I dropped out of the Faith for several years. Ok, several really means more than 20 years. And by dropped out, I don’t mean that I didn’t believe in Baha’u’llah or the Faith. I just didn’t do much. I was an isolated believer who made minimal attempts to participate in Baha’i activities in the communities around me.
For the last couple years, I have felt the pull to do more, to be a better Baha’i. I still haven’t been able to develop a daily prayer routine, let alone, two, one in the morning and one at night. I also haven’t developed a consistent habit of studying the Sacred Writings.
I have foundered. But now, I think I am beginning to see my way. I have started studying the letters and guidance on the Plans of the Faith. I really have not paid any attention in the last 20+ years to what has been going on in the Baha’i Faith.
I was watching a talk by Tom Price on the 5 Year Plan on Youtube and he pointed out the changes that have gone on. He said that if a Baha’i had been asleep, Rip van Winkle style, for the last 20 years, and woke up now (actually the talk was in 2011, I believe) they would be very confused because of all the terminology and the actions by the Baha’is themselves.
I recognized myself in that analogy. Even though I have been conscious, I have deliberately not paid attention to what was going on. “That’s for other places, not here. No one is interested in the Faith here.” That, at least, was my justification.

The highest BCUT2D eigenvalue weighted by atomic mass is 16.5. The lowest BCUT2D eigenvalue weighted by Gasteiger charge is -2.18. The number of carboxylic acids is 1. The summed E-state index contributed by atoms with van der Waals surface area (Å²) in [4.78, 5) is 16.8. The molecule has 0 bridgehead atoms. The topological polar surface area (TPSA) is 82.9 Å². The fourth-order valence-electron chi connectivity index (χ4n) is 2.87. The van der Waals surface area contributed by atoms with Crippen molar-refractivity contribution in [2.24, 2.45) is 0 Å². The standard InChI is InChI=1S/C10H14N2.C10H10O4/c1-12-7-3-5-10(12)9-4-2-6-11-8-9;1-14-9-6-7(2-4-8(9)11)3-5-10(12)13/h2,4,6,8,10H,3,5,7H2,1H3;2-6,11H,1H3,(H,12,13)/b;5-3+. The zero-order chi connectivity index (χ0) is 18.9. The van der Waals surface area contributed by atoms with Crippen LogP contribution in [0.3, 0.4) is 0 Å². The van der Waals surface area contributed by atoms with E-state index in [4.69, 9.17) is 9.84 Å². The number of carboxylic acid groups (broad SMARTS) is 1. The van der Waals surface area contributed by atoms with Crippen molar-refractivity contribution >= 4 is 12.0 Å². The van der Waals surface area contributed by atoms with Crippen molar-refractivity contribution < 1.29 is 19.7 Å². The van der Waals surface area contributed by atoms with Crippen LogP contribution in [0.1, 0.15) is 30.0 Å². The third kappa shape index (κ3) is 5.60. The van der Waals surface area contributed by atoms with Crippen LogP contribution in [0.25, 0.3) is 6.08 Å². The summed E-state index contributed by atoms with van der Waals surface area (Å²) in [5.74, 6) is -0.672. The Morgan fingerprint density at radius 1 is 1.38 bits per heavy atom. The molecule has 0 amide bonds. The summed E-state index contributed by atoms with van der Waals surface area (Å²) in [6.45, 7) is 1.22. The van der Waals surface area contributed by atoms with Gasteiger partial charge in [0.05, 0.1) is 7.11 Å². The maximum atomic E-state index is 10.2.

But now that I am reading the Plans, I understand that there is a structure or framework for action. There are concrete things I can do, actions I can take. I have a place to start.
When I became a Baha’i in 1986, the method of teaching the Faith was to invite people to Firesides, talk to them about the Faith, and if someone signed a card, that was great. Then…….it was up to them to deepen themselves in the Faith. There would be study sessions called “Deepenings” on various topics as someone felt moved to give them, but it wasn’t organized. New Baha’is could attend Firesides and learn more that way or buy books.
It worked, sort of, but the Universal House of Justice realized that it would not work for integrating large numbers of people into the Faith. “Entry by Troops” is the term used in the Baha’I writings to indicate large numbers of people joining the Faith.
The Ruhi Institute was established in Columbia, I believe in the 1980s. It’s purpose was to develop ways to educate and integrate new Baha’is. It developed a series of study books on spiritual topics: “Reflections on the Life of the Spirit,” “Arising to Serve,” and “Teaching Children’s Classes.”
One of the reasons I “checked out” was lack of access to Ruhi courses. Last week I was reading over an analysis by the International Teaching Committee written in April 2003, it reminded me of this. At the beginning of this great effort of growth and consolidation, the beginning of the process relied on believers going through the classes. Since I didn’t have access, there was no way for me to start or participate.
Now there is less emphasis on Ruhi classes to get a cluster started. It is still a part, but now I can start with devotional gatherings. I believe there is also a loosening of requirements for people to become tutors. Last I heard, once you have completed one course, you can tutor that and other courses.
Soooo, here I am re-awakened and ready to teach the Faith to others.